‘Hang on.’ An overweight man with a shaven head almost knocked over his chair as he jumped up. ‘Anthony Tredwell, Olive Tredwell’s grandson. Before you start blinding us with talk about police manning and giving us the sob story about being under-resourced, I don’t think you realise just how angry everyone is. You’ve been let off lightly up to now, people have even asked how they can help you. How we can help you? And I heard what you just said about not knowing stuff. But it’s your job to find it out, not wait to be told. Christ Almighty! I want to know exactly what is being done, line by line, and why these other murders have been allowed to happen under your noses, why this monster, as the lady rightly called him, is still roaming the streets killing innocent old people . . . I want to know why you’ve failed so far. Because you have failed, make no mistake, and if something isn’t done, there’ll be more. So never mind about us helping, I’ve got one word for you and that’s S-U-E – sue. We’ll be suing you for every penny, see what that does to your bloody “resources”.’


There was a murmur among the others, though Simon found it hard to tell who was in agreement, who sympathetic to him, but as they were all leaving, Karen Fletcher stood back for a moment.


‘Thank you,’ she said very quietly. ‘And for arranging this. I know you’re doing your best, you’re doing your jobs. I shouldn’t have rung you and spoke the way I did this morning. I wouldn’t like to guess how many late nights you’re working.’


Simon shook her hand. ‘Thank you. And they will pay off. We’ll get this man, Mrs Fletcher.’


‘Well done, Simon – they’re onside now, I think. They listened. And forget the bluff. Nobody’s going to sue.’


‘He needed to get it out of his system. I was surprised there wasn’t more anger in the room actually.’


‘Grief takes some funny forms. Now – this builders’ yard. It’s a pretty long shot and I’m never keen on entrapment.’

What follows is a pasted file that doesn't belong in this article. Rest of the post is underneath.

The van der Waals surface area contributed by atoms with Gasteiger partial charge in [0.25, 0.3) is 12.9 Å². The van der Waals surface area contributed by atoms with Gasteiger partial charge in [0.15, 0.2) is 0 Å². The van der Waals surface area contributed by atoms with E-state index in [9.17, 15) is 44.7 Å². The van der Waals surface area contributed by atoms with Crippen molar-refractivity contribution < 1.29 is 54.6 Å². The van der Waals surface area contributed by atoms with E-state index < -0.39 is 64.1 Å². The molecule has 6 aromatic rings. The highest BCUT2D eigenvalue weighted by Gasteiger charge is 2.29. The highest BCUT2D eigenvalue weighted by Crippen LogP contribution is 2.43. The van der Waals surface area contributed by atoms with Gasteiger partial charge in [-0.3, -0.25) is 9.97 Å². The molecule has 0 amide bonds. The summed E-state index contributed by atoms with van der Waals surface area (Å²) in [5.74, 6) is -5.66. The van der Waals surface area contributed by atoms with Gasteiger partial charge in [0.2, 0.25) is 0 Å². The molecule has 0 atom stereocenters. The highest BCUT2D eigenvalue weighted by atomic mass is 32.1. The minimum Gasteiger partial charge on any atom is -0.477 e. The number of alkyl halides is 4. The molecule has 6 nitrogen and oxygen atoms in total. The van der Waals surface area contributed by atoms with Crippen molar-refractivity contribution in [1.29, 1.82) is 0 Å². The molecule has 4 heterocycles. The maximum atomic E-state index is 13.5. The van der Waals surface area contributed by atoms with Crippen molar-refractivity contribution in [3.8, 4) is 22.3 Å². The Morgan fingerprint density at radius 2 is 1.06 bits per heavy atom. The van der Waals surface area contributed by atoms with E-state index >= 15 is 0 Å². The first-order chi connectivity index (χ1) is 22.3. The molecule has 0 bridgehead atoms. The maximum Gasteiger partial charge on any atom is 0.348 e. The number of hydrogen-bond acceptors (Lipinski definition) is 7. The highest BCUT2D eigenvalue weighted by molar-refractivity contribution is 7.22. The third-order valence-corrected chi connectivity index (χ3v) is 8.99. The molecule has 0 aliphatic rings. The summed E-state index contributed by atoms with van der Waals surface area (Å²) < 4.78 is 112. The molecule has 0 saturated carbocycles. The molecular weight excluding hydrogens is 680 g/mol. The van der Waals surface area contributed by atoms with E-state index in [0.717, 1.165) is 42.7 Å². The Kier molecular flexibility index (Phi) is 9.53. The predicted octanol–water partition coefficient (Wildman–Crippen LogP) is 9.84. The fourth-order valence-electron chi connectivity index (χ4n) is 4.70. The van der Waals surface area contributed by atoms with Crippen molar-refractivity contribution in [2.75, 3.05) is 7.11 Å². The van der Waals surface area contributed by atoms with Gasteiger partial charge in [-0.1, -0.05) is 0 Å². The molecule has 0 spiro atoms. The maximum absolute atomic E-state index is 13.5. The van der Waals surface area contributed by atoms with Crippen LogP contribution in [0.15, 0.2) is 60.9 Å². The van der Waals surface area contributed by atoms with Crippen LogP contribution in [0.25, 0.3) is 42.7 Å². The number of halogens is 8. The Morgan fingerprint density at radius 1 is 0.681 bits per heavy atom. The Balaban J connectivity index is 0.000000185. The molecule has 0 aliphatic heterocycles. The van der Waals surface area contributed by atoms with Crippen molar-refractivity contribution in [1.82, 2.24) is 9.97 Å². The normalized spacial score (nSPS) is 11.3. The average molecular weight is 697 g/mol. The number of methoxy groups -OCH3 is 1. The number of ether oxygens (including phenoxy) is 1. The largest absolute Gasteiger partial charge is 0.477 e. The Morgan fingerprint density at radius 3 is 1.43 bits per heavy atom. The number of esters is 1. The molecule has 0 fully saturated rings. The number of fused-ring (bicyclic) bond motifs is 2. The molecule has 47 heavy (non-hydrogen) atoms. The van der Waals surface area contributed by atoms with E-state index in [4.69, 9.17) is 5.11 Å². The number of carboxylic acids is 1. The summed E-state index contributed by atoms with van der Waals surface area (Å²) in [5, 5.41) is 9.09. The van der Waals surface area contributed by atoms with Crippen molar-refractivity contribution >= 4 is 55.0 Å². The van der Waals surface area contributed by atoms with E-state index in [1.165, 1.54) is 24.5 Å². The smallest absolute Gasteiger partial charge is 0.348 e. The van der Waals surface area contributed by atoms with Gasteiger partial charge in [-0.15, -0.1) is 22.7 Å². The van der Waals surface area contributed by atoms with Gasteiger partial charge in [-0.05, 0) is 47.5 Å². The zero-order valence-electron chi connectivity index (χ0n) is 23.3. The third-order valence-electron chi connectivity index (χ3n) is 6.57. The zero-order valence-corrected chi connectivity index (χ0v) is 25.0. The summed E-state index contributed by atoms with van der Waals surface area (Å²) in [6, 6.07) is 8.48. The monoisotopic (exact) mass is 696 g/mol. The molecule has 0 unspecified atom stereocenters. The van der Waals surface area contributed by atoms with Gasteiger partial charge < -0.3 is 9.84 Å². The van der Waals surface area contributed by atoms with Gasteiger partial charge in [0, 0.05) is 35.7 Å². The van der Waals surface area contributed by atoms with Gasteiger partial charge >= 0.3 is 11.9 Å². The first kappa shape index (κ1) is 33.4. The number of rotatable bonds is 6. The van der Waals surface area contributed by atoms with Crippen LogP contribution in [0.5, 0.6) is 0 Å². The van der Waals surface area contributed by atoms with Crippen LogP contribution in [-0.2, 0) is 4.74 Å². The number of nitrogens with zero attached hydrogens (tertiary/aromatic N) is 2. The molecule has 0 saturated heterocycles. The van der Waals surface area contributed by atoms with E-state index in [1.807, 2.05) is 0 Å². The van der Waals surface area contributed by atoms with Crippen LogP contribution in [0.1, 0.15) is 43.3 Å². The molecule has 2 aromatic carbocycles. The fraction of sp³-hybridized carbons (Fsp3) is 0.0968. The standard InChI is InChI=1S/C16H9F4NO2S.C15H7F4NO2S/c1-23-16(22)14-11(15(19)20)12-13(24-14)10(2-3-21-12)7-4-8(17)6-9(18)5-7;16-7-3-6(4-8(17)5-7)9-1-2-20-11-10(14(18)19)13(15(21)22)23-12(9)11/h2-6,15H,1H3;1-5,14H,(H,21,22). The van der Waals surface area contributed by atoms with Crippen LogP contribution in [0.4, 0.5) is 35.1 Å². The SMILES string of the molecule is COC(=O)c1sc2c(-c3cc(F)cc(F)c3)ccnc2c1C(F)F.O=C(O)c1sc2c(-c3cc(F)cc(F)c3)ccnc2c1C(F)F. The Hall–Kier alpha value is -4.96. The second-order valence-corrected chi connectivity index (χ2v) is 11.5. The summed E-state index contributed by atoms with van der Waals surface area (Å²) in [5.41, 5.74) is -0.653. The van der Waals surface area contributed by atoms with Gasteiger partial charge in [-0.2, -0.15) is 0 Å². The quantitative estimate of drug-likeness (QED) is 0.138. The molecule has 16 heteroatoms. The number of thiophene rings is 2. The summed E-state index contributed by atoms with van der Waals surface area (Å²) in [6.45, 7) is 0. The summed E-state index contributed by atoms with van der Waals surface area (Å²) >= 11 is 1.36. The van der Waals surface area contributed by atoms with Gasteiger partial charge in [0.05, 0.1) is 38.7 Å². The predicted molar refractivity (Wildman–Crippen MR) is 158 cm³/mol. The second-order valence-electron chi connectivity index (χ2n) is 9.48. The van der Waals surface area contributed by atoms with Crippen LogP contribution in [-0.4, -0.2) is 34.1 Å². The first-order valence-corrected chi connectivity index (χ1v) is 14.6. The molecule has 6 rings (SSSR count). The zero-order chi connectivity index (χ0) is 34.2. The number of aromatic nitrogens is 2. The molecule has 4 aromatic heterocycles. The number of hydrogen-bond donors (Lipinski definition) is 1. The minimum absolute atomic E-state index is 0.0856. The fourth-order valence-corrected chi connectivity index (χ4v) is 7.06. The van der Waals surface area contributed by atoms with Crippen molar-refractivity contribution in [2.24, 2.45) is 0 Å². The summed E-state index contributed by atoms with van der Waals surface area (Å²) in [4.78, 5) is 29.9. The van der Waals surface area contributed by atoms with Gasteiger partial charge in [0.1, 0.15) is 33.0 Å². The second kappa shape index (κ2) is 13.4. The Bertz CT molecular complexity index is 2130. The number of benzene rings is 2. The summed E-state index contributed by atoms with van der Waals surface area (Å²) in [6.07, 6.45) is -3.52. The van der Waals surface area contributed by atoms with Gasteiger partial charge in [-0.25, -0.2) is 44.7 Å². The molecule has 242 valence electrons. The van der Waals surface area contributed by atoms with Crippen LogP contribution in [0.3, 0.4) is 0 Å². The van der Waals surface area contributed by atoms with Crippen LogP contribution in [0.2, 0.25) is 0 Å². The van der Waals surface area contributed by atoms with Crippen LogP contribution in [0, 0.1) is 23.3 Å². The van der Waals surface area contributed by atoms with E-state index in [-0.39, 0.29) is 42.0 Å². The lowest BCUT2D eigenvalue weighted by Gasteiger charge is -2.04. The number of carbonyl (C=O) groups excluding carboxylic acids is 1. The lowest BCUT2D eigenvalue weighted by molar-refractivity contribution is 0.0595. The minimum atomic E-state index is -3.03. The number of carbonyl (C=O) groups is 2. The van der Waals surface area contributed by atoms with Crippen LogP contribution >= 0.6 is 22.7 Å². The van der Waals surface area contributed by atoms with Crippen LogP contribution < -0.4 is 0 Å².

Simon took a deep breath. ‘It’s hardly that, ma’am, and frankly, at this point . . .’


‘I trust you know what you’re doing.’ The Chief stood up. ‘I’ll leave you to it but don’t keep me guessing on this one. And it goes without saying that the press mustn’t get a whisper.’


Simon waited until he heard her footsteps go smartly down the corridor before he swore. Sometimes, the Chief could make him feel like a first-timer still wet behind the ears.


Sixty


THE CARDS WENT up on pinboards and were stuck in shop windows all over Lafferton. Simon hoped they wouldn’t have to extend to Bevham. The local free paper had a small ad under TRADES VACANCIES which appeared at the top of a column in bold. The paper came out twice a week and it would appear in both editions.


Simon left his car some distance away from Nelson Street and walked round to the garage. He wore jeans, dirty trainers and a faded Guns N’ Roses T-shirt under a denim jacket – dressed as unsuitably for the cold weather as most of the males in the area. He had rejected a baseball cap, which looked so wrong that it gave him away, and just gelled his hair back. He had not shaved for the past twenty-four hours. He wasn’t going to do more than hang about the yard, listening, on standby, but he couldn’t stick out like a sore thumb.


If this had been a bit of TV filming instead of part of a major murder inquiry, he thought as he slouched in through the gates, it would have been fun.


The empty, long-disused repair garage had been transformed into a small, scruffy but fully functioning builders’ yard. A pickup lorry and a small truck were parked up, both with ‘Cliff Hendry & Son, Building Contractors’ on the side. The back of the lorry had been let down and roped-together planks of 4 x 2 were half loaded, with more stacked against the back wall. The rear windows of the van had an ancient Bevham Wanderers sticker, and the doors were held together with string.


Cement mixers, a portable generator, ladders and some random scaffolding, a broken bath and toilet, a couple of stools and a skip half full of rubble had been placed about, and some shavings and general dirt were underfoot. There were also small piles of stones, aggregate and sand, various buckets and spades and bags of cement. At the far end, assorted kindling and wood chippings and an industrial wheelbarrow were available to feed the wood burner in the covered shed area.


Leading off that was the office, built out of old doors and window frames. Behind that, a small area with a rickety sofa and chair, and a notice on the half-open door: ‘Waiting Room’. Old trade magazines and the free newspaper going back several weeks were on a bamboo table, together with a sad-looking plant, two ashtrays and a No Smoking sign. On the wall, a couple of Page 3 calendars, and a reproduction of Annigoni’s formal portrait of the Queen.